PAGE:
Food insecurities of Zimbabwean migrants in South Africa

Our latest AFSUN policy paper, by Jonathan Crush and Godfrey Tawodzera, examines the food security status of Zimbabwean migrant households in the poorer areas of two major South African cities, Johannesburg and Cape Town.

The vast majority were food insecure in terms of the amount of food to which they had access and the quality and diversity of their diet. What seems clear is that Zimbabwean migrants are significantly more food insecure than other low-income households in the areas of the South African cities in which they congregate. At the same time, they are significantly less food insecure than households that have remained in Zimbabwe. The primary reason for the higher levels of food insecurity appears to lie in a set of pressures that include remittances of cash and goods back to family in Zimbabwe.

The small literature on the impact of migrant remittances on food security tends to look only at the recipients and how their situation is improved. It does not look at the impact of remitting on those who send remittances. Most Zimbabwean migrants in South Africa feel a strong obligation to remit but, in order to do so, must make choices because of their limited and unpredictable income. Food, though a necessity, is one of the first things to be sacrificed. Quantities decline, fewer meals are eaten, cheaper foods are preferred, and dietary quality and diversity inevitably suffer.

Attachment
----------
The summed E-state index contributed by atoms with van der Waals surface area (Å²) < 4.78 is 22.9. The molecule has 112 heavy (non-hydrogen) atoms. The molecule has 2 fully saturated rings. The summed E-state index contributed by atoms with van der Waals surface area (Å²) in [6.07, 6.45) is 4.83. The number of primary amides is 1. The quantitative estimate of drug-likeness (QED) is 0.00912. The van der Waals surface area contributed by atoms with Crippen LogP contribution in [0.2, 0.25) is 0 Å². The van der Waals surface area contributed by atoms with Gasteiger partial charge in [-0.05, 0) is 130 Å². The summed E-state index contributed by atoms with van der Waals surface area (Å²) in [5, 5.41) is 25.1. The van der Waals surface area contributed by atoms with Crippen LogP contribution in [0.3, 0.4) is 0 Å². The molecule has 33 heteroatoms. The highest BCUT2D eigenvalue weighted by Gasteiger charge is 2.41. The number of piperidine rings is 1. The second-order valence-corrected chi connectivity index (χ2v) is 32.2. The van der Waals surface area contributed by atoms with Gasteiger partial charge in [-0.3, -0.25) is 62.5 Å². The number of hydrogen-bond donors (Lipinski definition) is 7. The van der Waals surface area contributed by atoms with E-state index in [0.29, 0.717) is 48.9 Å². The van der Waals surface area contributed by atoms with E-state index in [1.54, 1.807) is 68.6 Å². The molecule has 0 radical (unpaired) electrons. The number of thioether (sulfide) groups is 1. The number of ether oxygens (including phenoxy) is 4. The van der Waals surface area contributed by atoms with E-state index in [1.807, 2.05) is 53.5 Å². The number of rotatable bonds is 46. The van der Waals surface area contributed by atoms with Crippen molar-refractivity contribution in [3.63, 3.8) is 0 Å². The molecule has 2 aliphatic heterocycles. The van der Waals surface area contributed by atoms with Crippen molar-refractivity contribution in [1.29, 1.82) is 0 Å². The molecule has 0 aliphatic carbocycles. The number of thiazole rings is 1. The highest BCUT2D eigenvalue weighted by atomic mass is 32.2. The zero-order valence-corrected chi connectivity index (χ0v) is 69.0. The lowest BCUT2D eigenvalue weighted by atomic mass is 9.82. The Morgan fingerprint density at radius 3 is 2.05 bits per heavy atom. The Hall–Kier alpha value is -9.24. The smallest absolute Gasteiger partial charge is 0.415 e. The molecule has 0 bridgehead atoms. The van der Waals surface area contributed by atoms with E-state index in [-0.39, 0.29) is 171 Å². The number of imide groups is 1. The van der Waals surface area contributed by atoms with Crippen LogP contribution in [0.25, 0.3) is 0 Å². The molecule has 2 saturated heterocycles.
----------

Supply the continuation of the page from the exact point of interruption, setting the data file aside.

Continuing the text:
While this study found that migrants were generally dissatisfied with the shrinking job market in South Africa, most argued that the economic situation in Zimbabwe had not stabilized sufficiently to warrant return and that a return would worsen their household’s food security situation. In other words, while food insecurity in Zimbabwe is a major driver of migration to South Africa, food insecurity in South Africa is unlikely to encourage many to return.

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